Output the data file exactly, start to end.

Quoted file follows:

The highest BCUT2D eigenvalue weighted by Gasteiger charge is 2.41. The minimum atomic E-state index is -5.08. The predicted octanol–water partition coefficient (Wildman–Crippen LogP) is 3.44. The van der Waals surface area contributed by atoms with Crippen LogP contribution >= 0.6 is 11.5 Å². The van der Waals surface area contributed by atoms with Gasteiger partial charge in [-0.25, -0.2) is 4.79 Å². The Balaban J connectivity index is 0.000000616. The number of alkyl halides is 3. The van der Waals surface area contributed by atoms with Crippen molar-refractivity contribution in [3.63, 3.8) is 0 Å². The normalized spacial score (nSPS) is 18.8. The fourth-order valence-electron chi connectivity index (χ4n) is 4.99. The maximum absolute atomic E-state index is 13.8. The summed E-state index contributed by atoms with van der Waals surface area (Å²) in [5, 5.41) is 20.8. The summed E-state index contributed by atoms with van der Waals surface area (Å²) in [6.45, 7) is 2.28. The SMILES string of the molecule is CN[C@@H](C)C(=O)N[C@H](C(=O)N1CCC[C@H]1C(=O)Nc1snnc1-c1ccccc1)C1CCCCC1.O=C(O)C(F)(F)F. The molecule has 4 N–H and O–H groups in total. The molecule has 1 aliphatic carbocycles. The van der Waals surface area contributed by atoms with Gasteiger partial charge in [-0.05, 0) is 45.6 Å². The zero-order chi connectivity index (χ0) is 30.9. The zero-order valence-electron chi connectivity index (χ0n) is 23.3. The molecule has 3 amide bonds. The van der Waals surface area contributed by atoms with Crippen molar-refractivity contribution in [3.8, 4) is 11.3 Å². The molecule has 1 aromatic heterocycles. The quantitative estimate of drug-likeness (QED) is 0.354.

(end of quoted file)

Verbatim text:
The highest BCUT2D eigenvalue weighted by Gasteiger charge is 2.41. The minimum atomic E-state index is -5.08. The predicted octanol–water partition coefficient (Wildman–Crippen LogP) is 3.44. The van der Waals surface area contributed by atoms with Crippen LogP contribution >= 0.6 is 11.5 Å². The van der Waals surface area contributed by atoms with Gasteiger partial charge in [-0.25, -0.2) is 4.79 Å². The Balaban J connectivity index is 0.000000616. The number of alkyl halides is 3. The van der Waals surface area contributed by atoms with Crippen molar-refractivity contribution in [3.63, 3.8) is 0 Å². The normalized spacial score (nSPS) is 18.8. The fourth-order valence-electron chi connectivity index (χ4n) is 4.99. The maximum absolute atomic E-state index is 13.8. The summed E-state index contributed by atoms with van der Waals surface area (Å²) in [5, 5.41) is 20.8. The summed E-state index contributed by atoms with van der Waals surface area (Å²) in [6.45, 7) is 2.28. The SMILES string of the molecule is CN[C@@H](C)C(=O)N[C@H](C(=O)N1CCC[C@H]1C(=O)Nc1snnc1-c1ccccc1)C1CCCCC1.O=C(O)C(F)(F)F. The molecule has 4 N–H and O–H groups in total. The molecule has 1 aliphatic carbocycles. The van der Waals surface area contributed by atoms with Gasteiger partial charge in [-0.05, 0) is 45.6 Å². The zero-order chi connectivity index (χ0) is 30.9. The zero-order valence-electron chi connectivity index (χ0n) is 23.3. The molecule has 3 amide bonds. The van der Waals surface area contributed by atoms with Crippen molar-refractivity contribution in [3.8, 4) is 11.3 Å². The molecule has 1 aromatic heterocycles. The quantitative estimate of drug-likeness (QED) is 0.354.